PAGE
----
Don’t mistake the ATS-V as a straight-line solo performance, mind. The combination of sticky 18-inch 275/35ZR-18 Michelin Pilot Super Sport summer tires and that clever magnetic ride mean incredible amounts of grip, even though it’s RWD not AWD, and predictability when it eventually runs out.
The electric steering system has the feel of a hydraulic setup. Meanwhile the stock Brembo brakes – six piston at the front and four at the rear – were good enough for my ATS-V track time last year and are more than sufficient on the road.
Inside, there’s not much changed from the regular ATS. The thick-rimmed wheel with its “V” logo is grippy and the upgrade from the standard seats to the Recaro Performance option is welcome, the latter complete with adjustable side-bolsters. They’re massively comfortable not to mention supportive, though their bowed backs do eat into rear legroom. Indeed, the ATS-V’s interior feels a little more snug than some rivals in the segment overall, something noticed not so much in the front but probably voiced by those in the back after extended periods on the road.
Ride quality in Tour isn’t quite up to the smoothness of Cadillac’s normal cars, but it’s eminently livable all the same. Similarly, trunk space gets cut some thanks to the suspension system, but it’s still fair.
Cadillac’s favored gloss black plastic and touch-sensitive buttons make their expected reappearance on the dashboard, as does CUE on an 8-inch touchscreen. It’s no great exaggeration to say that CUE has been one of the more poorly-received infotainment systems out there – something Caddy apparently intends to address in due course, if its latest Escala concept is any indication – and it feels more sluggish on the ATS-V than in the newer CT6.
Unlike the full LCD binnacle in the CTS-V, the ATS-V driver has to make do with traditional analog gages and a small, 5.7-inch display that feels oddly old-fashioned.
Neither CarPlay nor Android Auto are supported, though you do get wireless charging for your smartphone, front and rear park assist, a reversing camera, and Bose audio with active noise cancellation. As with other GM vehicles, OnStar 4G LTE is fitted as standard and can be used as a WiFi hotspot for up to eight devices; you can either pay Cadillac direct for your LTE data, or add the ATS-V to an existing AT&T Mobile Share plan.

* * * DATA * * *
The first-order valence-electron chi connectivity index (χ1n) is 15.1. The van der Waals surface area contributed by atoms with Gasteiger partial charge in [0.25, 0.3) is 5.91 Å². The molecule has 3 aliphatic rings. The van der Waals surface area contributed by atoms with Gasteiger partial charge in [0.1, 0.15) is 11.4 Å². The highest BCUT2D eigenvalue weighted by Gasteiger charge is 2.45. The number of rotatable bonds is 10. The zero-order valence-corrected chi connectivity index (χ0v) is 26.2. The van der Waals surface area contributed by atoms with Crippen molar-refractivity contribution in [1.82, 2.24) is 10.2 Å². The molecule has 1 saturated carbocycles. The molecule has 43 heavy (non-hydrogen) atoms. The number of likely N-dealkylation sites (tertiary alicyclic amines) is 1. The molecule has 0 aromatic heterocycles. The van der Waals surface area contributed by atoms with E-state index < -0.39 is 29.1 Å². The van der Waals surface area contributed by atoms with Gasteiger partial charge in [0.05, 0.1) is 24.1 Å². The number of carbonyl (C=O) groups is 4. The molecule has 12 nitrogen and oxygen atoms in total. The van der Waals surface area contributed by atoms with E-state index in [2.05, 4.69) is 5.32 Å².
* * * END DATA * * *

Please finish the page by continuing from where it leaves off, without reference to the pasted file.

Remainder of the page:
With a starting price of $60,465 (plus $995 destination) the ATS-V sedan feels like something of a bargain. Admittedly, it’s easy to get that up into the mid-$70k’s: the carbon fiber package looks great but I’d save the $5k myself, and I could do without the $2.5k luxury package with its navigation, Bose surround sound, and fancier lighting.
The $1,300 Performance Data Recorder is handy for track fans, but really I’d stick to the $2,300 Recaro seats and that grippy $300 sueded microfiber for shifter and wheel were the order my own.
One thing you can’t really avoid is the gas station, at least if you want to enjoy the ATS-V as Cadillac intends it. The car’s rated for 17 mpg in the city, 23 mpg on the highway, and 19 mpg combined; I saw 16 mpg in my own mixed driving.
Much as I love the CTS-V, there’s no denying that the ATS-V is the more usable everyday car. The bigger Caddy is a throbbing, gurgling shortcut to excess, a silverback gorilla in a Saville Row suit who only stops roaring at you so as to berate you for not driving fast enough. Yes, the ATS-V is down in power comparatively, but it has more than is sufficient to rocket you toward the horizon and keep you in the game against any of the German competition you might come across at the lights.
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In the M3 and C63 AMG’s favor are their more cohesive cabins and general level of polish. Against them is price: the BMW has less power than the Cadillac but starts at $3.5k more than it, while the Mercedes carries almost a $5k premium. That’s before you even glance at the options list.
Badge kudos will undoubtedly lead many buyers in the segment to make the more obvious choices, but there’s plenty to love about the 2016 ATS-V. With a little restraint on the order form it’s a bonafide bargain, but the cheaper price needn’t mean any dilution of excitement on the road. Cadillac isn’t just attempting to compete in the performance sedan segment, it’s already causing casualties.